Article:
Adam's Fallacy: A Guide to Economic Theology, by Duncan K. Foley. Cambridge: Harvard University Press. 2006. Hardcover: ISBN 0 674 02309 9, $25.95. 265 pages.
It is likely that few students make it through an economics course without an introduction to Adam Smith's "invisible hand"--the belief that self-interested individual behavior is guided to socially beneficent outcomes through competitive market forces. In Adam's Fallacy: A Guide to Economic Theology, Duncan K. Foley examines the consequences of this belief for the development of economic theory and policy, and for the contemporary relevance of economics in a globalizing world.
Foley begins the book with a Preface offering clear explanations of what he means by both "Adam's Fallacy" and "economic theology." He notes that there are many things in Adam Smith's masterpiece The Wealth of Nations that are not fallacious. Self-interest, for example, can be a very powerful motivating force and foster growth in material wealth. "Adam's Fallacy," he argues, is the dualism between the economy and the rest of society that Smith's notion of the "invisible hand" creates--"the idea that it is possible to separate an economic sphere of life, in which the pursuit of self-interest is guided by objective laws to a socially beneficent outcome, from the rest of social life, in which the pursuit of self-interest is morally problematic and has to be weighed against other ends" (p. xiii).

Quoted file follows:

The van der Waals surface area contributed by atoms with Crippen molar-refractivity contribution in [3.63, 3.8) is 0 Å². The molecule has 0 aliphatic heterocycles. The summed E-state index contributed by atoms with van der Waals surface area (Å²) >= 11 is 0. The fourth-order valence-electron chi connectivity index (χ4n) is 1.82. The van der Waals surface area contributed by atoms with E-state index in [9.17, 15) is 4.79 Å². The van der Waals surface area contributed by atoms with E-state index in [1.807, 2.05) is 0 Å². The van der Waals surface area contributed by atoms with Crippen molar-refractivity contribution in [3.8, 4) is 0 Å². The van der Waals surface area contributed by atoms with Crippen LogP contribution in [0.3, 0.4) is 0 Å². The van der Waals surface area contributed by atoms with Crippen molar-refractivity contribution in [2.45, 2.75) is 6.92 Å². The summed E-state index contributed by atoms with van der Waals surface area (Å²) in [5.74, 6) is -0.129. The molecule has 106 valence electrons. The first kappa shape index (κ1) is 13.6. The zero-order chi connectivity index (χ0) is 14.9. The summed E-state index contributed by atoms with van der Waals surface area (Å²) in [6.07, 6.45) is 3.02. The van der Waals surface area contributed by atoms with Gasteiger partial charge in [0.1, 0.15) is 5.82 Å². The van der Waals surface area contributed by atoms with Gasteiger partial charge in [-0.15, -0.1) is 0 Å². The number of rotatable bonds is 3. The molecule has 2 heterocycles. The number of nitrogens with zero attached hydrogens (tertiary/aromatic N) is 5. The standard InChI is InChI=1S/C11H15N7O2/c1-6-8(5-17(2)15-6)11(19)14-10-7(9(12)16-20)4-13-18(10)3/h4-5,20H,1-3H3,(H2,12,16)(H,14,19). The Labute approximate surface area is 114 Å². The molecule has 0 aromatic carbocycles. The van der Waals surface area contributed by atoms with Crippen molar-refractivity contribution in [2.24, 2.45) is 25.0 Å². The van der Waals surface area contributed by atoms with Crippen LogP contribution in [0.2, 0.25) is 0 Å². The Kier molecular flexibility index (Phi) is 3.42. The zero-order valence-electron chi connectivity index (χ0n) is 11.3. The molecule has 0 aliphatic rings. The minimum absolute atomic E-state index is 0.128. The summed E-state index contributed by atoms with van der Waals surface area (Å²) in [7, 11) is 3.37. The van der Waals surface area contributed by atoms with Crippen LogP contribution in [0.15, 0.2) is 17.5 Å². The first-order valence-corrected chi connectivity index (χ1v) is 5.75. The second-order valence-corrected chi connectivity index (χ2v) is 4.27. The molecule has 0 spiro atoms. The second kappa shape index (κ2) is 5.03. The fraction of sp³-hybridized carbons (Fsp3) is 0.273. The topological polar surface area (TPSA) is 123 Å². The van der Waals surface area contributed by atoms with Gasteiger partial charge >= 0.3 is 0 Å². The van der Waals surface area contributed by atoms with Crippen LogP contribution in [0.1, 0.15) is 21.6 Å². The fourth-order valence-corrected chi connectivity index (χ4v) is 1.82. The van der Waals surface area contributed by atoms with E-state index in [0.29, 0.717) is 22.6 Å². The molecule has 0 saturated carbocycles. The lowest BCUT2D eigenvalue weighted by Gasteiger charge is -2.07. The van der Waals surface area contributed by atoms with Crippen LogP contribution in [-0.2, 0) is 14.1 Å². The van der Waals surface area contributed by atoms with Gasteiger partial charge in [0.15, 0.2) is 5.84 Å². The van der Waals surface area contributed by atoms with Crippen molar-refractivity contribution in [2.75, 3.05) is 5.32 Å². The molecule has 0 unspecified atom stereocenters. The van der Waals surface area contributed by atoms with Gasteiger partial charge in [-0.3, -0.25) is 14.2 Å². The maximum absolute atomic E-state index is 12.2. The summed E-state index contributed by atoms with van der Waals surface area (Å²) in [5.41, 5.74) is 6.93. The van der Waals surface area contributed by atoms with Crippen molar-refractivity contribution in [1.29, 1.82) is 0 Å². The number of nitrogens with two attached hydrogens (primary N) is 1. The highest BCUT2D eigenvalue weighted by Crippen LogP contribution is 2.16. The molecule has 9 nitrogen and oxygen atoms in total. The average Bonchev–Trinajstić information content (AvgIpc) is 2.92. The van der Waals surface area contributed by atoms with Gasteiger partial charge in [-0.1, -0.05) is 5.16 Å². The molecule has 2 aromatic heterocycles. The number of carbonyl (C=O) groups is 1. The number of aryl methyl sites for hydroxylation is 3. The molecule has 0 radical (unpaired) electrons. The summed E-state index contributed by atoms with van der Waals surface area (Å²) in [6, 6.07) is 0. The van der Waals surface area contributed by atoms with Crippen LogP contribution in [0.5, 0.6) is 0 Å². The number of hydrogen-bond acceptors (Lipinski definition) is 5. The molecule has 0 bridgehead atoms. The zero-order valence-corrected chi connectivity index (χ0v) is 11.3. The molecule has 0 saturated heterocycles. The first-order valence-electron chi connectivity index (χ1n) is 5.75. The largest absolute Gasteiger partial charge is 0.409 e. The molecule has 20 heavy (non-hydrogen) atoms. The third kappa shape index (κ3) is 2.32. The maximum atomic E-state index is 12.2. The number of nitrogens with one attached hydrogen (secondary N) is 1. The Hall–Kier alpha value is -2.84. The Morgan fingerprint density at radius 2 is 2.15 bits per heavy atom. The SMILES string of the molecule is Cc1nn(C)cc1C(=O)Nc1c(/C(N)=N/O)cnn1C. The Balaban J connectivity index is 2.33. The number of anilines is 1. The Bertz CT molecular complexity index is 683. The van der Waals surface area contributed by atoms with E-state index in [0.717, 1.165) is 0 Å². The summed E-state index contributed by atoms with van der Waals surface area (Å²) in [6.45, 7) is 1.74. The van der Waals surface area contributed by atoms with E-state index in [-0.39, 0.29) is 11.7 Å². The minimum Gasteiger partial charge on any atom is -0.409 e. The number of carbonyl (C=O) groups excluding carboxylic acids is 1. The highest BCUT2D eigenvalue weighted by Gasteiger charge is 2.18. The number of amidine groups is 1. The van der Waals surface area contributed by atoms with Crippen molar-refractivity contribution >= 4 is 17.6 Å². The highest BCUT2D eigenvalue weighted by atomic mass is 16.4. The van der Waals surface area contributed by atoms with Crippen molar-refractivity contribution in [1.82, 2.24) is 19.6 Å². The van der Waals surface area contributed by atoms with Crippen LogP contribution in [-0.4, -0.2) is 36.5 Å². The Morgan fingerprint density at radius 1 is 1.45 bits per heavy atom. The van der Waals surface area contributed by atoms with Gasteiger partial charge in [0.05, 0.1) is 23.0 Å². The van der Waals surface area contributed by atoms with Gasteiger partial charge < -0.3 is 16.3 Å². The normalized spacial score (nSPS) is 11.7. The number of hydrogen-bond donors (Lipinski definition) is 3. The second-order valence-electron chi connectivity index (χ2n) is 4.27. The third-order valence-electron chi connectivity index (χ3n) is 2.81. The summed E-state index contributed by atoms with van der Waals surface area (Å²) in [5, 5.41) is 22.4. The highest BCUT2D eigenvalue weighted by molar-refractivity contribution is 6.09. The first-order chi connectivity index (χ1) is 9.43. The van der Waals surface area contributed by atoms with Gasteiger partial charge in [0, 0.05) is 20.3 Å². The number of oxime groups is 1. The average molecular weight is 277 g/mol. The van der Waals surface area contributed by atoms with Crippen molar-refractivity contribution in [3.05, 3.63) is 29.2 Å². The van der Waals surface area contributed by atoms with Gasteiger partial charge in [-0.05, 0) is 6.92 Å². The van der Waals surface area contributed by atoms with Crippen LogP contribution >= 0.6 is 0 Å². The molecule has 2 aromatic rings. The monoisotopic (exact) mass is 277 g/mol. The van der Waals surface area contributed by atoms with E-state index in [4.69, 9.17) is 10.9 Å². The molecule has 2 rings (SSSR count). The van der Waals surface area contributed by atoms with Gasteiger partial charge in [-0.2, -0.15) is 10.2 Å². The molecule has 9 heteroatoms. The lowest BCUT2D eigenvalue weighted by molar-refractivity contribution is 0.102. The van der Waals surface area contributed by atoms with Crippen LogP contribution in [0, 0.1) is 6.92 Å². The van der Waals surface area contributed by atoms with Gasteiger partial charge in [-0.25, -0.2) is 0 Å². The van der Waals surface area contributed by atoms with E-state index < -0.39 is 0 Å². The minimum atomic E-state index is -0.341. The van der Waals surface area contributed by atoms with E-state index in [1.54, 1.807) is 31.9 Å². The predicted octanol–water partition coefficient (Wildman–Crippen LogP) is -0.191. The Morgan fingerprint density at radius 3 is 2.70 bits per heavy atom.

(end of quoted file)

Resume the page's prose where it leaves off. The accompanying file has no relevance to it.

The recognition of "Adam's Fallacy" lays bare the ideological nature of economic inquiry and, as Foley argues, highlights the fundamental point that "at its most abstract and interesting level, economics is a speculative philosophical discourse, not a deductive or inductive science" (p. xv). According to Foley, the real significance of Smith's work is not so much in what it tells us about how a capitalist economy works, but in how it describes "how we should feel about capitalist economic life and what attitude it might be reasonable for us to take toward the complicated and contradictory experience it affords us. These are discussions above all of faith and belief, not of fact, and hence theological" (p. xv).
The Preface is followed by five chapters explaining the core ideas of selected major economists, emphasizing the role of "Adam's Fallacy" in the development of economic thought. Chapter 1 is devoted to Smith, and Foley develops the conceptual framework of "Adam's Fallacy" in more detail. In particular, he draws...